MB: Since people in the neighborhood already knew this space, I read those decisions as a way of putting your own stamp on it. Another thing that’s really added character to the space is the collaborations you’ve done.
AD: Yeah, I was super excited about the opportunity to start collaborating with people. I worked with Grace to do the Mylar, and then I asked Chen Chen and Kai Williams to create some stuff because I’ve been friends with them for 15 years, since their Pratt days. They understood the tackiness that I like, but also the thoughtfulness. I did a lot of different things with them, including the silver python banquettes, the bar facade, the fish tank in the front, and eight custom tables in the back. You can arrange those tables so the design is more abstract, but if you put them in order, they form this long, laser-etched dragon, with Mylar scraps and bits of metal embedded in the resin. For the bar facade, they also did resin-poured sheets with things embedded in them, like fish bladders and sea fungus from the Chinese medicinal shops down the street.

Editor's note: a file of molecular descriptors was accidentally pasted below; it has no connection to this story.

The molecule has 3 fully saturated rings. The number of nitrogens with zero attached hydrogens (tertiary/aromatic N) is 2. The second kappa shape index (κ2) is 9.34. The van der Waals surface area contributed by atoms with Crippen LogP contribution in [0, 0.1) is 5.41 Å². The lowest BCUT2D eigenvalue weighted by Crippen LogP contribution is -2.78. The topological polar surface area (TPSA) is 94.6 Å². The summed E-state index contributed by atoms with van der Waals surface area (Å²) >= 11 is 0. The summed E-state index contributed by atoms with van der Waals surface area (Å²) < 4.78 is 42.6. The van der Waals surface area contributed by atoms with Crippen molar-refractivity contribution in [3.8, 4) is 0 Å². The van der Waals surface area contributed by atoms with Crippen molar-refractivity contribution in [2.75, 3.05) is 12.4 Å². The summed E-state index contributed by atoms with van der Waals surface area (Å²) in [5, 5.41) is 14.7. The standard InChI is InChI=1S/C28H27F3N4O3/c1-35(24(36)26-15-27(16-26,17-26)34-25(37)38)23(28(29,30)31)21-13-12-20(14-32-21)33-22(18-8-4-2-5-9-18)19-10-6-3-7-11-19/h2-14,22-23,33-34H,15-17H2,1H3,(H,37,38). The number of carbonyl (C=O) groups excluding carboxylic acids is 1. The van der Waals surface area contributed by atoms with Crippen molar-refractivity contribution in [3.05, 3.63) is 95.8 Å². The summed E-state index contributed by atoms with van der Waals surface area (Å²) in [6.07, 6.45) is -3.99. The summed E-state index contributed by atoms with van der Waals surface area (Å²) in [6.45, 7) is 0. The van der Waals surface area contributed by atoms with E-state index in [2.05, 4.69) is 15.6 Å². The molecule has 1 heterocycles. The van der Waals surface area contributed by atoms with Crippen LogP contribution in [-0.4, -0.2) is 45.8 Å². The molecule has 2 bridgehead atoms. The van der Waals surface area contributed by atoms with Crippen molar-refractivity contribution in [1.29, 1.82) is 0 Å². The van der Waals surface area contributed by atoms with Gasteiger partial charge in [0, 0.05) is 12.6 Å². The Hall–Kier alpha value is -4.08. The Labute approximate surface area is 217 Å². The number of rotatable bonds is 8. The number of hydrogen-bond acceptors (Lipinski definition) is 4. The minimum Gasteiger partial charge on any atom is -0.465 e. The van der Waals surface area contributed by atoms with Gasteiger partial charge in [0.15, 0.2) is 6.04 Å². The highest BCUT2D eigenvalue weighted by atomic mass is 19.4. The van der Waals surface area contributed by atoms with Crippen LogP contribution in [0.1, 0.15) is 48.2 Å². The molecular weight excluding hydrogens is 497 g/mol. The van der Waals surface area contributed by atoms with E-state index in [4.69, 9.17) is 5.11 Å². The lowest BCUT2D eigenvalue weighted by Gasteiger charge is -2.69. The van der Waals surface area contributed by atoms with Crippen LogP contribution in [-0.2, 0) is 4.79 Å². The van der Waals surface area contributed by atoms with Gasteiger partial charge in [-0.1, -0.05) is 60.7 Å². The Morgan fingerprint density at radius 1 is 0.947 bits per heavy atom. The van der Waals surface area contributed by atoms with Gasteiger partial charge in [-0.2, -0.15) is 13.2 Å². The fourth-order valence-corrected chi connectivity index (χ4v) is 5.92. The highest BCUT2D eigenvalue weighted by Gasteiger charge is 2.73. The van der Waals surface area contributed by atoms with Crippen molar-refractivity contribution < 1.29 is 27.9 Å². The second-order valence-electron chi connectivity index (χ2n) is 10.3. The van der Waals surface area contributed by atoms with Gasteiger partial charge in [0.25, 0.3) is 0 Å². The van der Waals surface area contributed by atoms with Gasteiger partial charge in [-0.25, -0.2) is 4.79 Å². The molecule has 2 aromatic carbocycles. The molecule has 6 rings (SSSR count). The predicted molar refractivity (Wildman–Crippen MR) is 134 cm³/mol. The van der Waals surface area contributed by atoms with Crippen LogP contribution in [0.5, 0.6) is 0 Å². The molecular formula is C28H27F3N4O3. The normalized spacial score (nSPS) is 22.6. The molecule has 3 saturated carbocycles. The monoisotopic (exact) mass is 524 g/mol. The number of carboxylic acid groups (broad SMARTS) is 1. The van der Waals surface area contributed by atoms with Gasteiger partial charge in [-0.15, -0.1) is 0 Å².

For our menus, pens, and matchbooks, I collaborated with Eric Wrenn, who’s the design director at Artforum. I’ve also known him for 15 years. It was fun because I got to work with friends who could add something, and do it cheaply, too. For instance, I really wanted to have this Enter the Dragon–style mirror in the hallway downstairs, and Chen and Kai made it happen by put-ting backing on Ikea mirrors before attaching them to the rail. It looks really good! Those initial collaborations helped me to consider the longevity of what we include in the space, and they also helped me figure out what I like. I’m just a cook, you know? But having this restaurant, I’ve been able to establish relationships with people I admire, and to do work that somehow comes back to what I do serving people in a restaurant. My job is to put food on plates that tastes good, but there’s also that whole experience of walking in and understanding the context of how you’re experiencing the food.